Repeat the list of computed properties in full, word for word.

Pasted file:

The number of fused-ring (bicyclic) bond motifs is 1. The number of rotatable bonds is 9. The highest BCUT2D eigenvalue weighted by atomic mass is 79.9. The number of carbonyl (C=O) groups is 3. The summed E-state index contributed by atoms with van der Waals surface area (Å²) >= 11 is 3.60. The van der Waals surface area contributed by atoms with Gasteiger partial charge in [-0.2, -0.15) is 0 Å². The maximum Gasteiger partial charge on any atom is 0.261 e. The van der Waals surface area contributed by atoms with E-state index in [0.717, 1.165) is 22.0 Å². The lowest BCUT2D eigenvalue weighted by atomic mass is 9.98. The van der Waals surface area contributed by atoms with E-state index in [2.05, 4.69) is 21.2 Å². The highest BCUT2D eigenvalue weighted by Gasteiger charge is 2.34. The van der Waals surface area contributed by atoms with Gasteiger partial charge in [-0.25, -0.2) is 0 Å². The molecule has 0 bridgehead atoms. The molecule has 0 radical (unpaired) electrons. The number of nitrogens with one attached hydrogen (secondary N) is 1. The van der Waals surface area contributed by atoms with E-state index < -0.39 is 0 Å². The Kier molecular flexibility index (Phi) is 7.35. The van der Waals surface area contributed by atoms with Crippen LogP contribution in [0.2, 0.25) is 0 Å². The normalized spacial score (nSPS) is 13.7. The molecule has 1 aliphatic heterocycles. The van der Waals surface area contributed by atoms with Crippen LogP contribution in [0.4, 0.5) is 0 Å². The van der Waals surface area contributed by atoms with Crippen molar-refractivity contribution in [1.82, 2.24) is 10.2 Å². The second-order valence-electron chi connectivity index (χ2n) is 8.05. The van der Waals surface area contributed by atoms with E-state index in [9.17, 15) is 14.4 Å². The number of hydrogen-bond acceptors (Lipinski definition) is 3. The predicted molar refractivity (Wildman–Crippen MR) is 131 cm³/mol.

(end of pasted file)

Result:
The number of fused-ring (bicyclic) bond motifs is 1. The number of rotatable bonds is 9. The highest BCUT2D eigenvalue weighted by atomic mass is 79.9. The number of carbonyl (C=O) groups is 3. The summed E-state index contributed by atoms with van der Waals surface area (Å²) >= 11 is 3.60. The van der Waals surface area contributed by atoms with Gasteiger partial charge in [-0.2, -0.15) is 0 Å². The maximum Gasteiger partial charge on any atom is 0.261 e. The van der Waals surface area contributed by atoms with E-state index in [0.717, 1.165) is 22.0 Å². The lowest BCUT2D eigenvalue weighted by atomic mass is 9.98. The van der Waals surface area contributed by atoms with E-state index in [2.05, 4.69) is 21.2 Å². The highest BCUT2D eigenvalue weighted by Gasteiger charge is 2.34. The van der Waals surface area contributed by atoms with Gasteiger partial charge in [-0.25, -0.2) is 0 Å². The molecule has 0 bridgehead atoms. The molecule has 0 radical (unpaired) electrons. The number of nitrogens with one attached hydrogen (secondary N) is 1. The van der Waals surface area contributed by atoms with E-state index < -0.39 is 0 Å². The Kier molecular flexibility index (Phi) is 7.35. The van der Waals surface area contributed by atoms with Crippen LogP contribution in [0.2, 0.25) is 0 Å². The normalized spacial score (nSPS) is 13.7. The molecule has 1 aliphatic heterocycles. The van der Waals surface area contributed by atoms with Crippen LogP contribution in [0.4, 0.5) is 0 Å². The van der Waals surface area contributed by atoms with Crippen molar-refractivity contribution in [1.82, 2.24) is 10.2 Å². The second-order valence-electron chi connectivity index (χ2n) is 8.05. The van der Waals surface area contributed by atoms with E-state index in [9.17, 15) is 14.4 Å². The number of hydrogen-bond acceptors (Lipinski definition) is 3. The predicted molar refractivity (Wildman–Crippen MR) is 131 cm³/mol.